During the past week, we have been remembering the fallen heroes of battles fought on foreign shores.
When the trumpet sounds we all travel down that road of remembrance, a road that is now being paved with a new generation of silent soldiers who walk with and for their forefathers.
In our generation of the post-war baby boomers and happy hippies, war was written off as something that would never happen again and we tended not to talk about it with our fathers who may have fought in them.
My own Dad struggled to talk openly about the war and the subject only seemed to surface when he was around mates with whom he fought alongside. And the medicinal magic of a few stiff gins helped loosen the library of memories he had stored deep within his storytelling soul.
What is encouraging about the increase of interest in the Anzac Day services is that this generation has developed a deeper understanding of what was fought for and why.
For them this understanding about the futility of war has been tempered by the days of the diggers, the soldiers and the sailors who have now become folklore in their own families' historical archives.
And if this trend keeps tracking to a greater understanding about the wars our forefathers fought overseas then perhaps it can be a catalyst to help understand the wars that were fought in our own backyard here in Tauranga. If we were standing in Cameron Rd next to Mitre 10 Mega on exactly this day 149 years ago we would have been right in the middle of a battle that had all the hallmarks of the wars our loved ones fought overseas, these being land, religion, greed and racism - given Hitler was all about "coloureds" being an inferior race.
On both sides of the Battle at Gate Pa there were tragic stories of deep sadness. Mothers lost sons, children lost their daddies and lovers were left holding only memories of brave boyfriends who believed they were fighting for a greater cause.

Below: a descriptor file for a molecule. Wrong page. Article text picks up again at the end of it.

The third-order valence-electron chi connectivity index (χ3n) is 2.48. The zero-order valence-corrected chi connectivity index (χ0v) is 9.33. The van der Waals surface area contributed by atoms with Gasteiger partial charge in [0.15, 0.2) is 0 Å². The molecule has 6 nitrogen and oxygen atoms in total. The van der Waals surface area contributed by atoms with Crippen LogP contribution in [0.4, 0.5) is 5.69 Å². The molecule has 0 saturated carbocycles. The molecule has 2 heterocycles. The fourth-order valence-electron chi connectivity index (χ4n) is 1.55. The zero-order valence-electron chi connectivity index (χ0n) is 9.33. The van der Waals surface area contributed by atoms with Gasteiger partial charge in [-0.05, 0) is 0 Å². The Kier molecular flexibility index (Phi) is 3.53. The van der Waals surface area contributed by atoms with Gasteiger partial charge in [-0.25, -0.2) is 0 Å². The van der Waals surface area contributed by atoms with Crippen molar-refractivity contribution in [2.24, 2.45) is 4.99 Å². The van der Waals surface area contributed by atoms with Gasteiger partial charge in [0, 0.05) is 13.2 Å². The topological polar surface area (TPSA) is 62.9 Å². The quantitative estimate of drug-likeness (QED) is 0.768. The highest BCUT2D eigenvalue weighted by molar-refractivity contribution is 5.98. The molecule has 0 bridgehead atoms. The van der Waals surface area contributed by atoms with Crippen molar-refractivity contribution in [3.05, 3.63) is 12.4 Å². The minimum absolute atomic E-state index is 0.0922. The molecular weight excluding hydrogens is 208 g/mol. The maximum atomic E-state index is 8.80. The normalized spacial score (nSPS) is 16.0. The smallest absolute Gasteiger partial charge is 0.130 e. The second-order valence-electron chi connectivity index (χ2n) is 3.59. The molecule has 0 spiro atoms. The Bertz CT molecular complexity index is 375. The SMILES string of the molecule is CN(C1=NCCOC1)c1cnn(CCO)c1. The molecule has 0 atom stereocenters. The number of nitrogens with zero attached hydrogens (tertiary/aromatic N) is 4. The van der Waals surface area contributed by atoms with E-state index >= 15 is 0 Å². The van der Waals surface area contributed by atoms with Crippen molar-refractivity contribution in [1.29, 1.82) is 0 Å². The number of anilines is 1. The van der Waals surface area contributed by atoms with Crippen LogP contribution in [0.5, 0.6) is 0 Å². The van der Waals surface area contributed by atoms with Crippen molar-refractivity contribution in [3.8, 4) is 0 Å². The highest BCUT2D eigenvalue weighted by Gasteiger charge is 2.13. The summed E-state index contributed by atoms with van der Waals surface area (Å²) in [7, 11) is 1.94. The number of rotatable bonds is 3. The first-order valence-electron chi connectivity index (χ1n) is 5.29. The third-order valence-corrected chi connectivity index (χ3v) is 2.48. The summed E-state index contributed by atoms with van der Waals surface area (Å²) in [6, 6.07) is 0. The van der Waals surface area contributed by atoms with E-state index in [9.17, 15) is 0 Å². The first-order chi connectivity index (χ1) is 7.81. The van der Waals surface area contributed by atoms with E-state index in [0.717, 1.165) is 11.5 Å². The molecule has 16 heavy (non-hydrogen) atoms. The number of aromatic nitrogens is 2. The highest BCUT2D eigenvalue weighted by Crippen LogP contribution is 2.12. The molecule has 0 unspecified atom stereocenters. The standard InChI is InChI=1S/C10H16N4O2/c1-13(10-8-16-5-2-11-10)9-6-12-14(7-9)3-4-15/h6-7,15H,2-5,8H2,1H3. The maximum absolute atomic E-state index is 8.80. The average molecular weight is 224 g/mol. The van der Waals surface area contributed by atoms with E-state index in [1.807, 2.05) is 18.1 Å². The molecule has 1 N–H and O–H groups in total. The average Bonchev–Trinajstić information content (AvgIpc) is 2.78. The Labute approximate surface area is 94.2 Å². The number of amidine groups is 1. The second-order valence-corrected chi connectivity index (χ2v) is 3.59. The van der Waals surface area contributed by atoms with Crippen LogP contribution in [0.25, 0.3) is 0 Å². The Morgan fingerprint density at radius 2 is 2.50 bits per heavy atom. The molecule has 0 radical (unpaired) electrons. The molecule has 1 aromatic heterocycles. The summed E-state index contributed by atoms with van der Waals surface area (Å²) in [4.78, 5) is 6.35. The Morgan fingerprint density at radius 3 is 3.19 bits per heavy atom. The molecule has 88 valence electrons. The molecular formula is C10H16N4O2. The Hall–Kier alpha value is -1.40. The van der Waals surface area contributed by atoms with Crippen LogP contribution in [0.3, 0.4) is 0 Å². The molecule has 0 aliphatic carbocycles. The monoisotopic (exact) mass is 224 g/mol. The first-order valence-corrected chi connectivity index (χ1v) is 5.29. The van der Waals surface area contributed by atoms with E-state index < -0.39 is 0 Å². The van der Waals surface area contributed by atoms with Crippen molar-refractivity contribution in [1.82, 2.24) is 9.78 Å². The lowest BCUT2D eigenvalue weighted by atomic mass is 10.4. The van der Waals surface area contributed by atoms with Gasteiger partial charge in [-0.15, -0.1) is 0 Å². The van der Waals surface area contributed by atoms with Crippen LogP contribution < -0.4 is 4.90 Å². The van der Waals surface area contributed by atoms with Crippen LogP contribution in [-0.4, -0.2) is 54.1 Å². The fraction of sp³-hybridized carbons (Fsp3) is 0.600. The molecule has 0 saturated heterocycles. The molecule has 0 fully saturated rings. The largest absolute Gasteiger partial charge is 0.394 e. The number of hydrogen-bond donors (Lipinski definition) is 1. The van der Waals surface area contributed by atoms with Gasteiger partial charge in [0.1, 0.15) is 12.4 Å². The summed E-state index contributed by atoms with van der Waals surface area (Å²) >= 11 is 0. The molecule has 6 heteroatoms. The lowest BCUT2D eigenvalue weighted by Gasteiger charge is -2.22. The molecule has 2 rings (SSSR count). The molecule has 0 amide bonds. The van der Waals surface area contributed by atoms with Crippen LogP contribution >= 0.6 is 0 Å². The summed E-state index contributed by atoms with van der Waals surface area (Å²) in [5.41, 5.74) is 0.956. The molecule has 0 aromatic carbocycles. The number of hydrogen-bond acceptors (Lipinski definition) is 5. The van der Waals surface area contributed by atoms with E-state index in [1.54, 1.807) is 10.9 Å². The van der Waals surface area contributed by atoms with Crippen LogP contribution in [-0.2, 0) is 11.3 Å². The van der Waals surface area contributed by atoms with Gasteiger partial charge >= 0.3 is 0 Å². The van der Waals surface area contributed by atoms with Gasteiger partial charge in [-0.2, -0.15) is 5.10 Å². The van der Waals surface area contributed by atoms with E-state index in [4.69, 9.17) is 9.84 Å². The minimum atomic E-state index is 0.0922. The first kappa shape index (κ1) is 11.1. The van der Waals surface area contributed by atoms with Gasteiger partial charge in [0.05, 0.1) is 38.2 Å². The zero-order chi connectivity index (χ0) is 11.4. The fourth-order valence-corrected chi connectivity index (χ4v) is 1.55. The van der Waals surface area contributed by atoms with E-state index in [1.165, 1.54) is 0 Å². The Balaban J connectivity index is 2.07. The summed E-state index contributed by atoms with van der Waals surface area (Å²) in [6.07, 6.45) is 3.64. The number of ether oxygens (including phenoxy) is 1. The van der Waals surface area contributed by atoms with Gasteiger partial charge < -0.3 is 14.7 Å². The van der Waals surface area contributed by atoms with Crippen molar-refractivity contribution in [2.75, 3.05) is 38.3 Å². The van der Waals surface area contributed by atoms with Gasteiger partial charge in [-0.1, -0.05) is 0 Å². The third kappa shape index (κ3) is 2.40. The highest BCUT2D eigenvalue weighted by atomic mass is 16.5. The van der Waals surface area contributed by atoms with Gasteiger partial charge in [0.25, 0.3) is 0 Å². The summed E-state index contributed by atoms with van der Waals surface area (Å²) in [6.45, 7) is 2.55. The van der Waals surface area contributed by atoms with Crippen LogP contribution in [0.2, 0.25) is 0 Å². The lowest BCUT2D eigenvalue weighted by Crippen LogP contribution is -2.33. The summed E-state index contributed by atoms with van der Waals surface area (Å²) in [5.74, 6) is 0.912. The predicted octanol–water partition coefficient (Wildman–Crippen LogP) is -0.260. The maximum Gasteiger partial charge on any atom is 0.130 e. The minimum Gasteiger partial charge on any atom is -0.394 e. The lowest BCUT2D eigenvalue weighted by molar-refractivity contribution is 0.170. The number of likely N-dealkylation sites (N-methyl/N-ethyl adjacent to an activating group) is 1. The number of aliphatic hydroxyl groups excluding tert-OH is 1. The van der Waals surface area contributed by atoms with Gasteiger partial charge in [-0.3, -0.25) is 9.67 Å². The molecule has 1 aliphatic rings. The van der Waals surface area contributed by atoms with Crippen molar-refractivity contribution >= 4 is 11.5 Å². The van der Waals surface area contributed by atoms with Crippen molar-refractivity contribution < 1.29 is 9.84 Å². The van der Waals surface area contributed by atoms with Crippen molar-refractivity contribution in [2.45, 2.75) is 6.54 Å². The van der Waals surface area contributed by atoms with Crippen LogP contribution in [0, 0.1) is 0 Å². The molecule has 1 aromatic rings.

Just like the wars overseas on the beaches of Gallipoli and Dunkirk, the jungles of Korea and Vietnam and the desert sands of Iraq and Baghdad, the battles our ancestors fought for are worthy of honoring and remembering them by.
I guess the question that has to be asked is why haven't these wars registered on the radar of remembrance - thus far?
They were fought a mere half dozen decades before World War I that we will never forget.
Perhaps with the timing of the 150th commemoration of the Battle of Gate Pa next year it is time we remembered it from both sides of the trenches in an open and honest way as we are with Anzac Day.
Perhaps there are posthumous awards to be made for the Maori heroes who fought for their lands and they too can stand alongside the 22 other Victoria Cross medals awarded to Kiwis.
Surely the heroic acts of Heeni Te Kiri Karamu and Henare Taratoa - who wrote the rules of engagement - were at least on a par with what Captain Frederick Murray, one of three Victoria Cross recipients awarded the medal during the Battles of Gate Pa and Te Ranga?
Military medals of bravery were awarded but none to Maori yet they defeated an army of thousands under a code of what was called the rules of engagement, agreed to by both parties. To look at the commendation awarded to Murray of the 68th Regiment, as it was recorded, paints a picture of the Tauranga land wars that we all need to remember.
"Received for his distinguished conduct when the enemy's rifle position was being stormed." He ran up to a rifle pit containing eight or 10 Maori and without any assistance killed or wounded every one of them, and afterwards "proceeded up the works, fighting desperately and still continuing to bayonet the enemy".
Some may see this as bravery and others may see it as something else given the recorded account from Maori who paint a picture of the Battle of Te Ranga being nothing short of a massacre where women and children were bayoneted.
Who salutes these soldiers and warriors fallen in war? Perhaps it will be the same generation who are standing tall across the fields of Flanders and in front of cenotaphs and war memorials up and down the land. Surely the sadness is the same - as is the bravery? Lest we forget.
Te Papa - Te Ranga - Tihei Mauriora.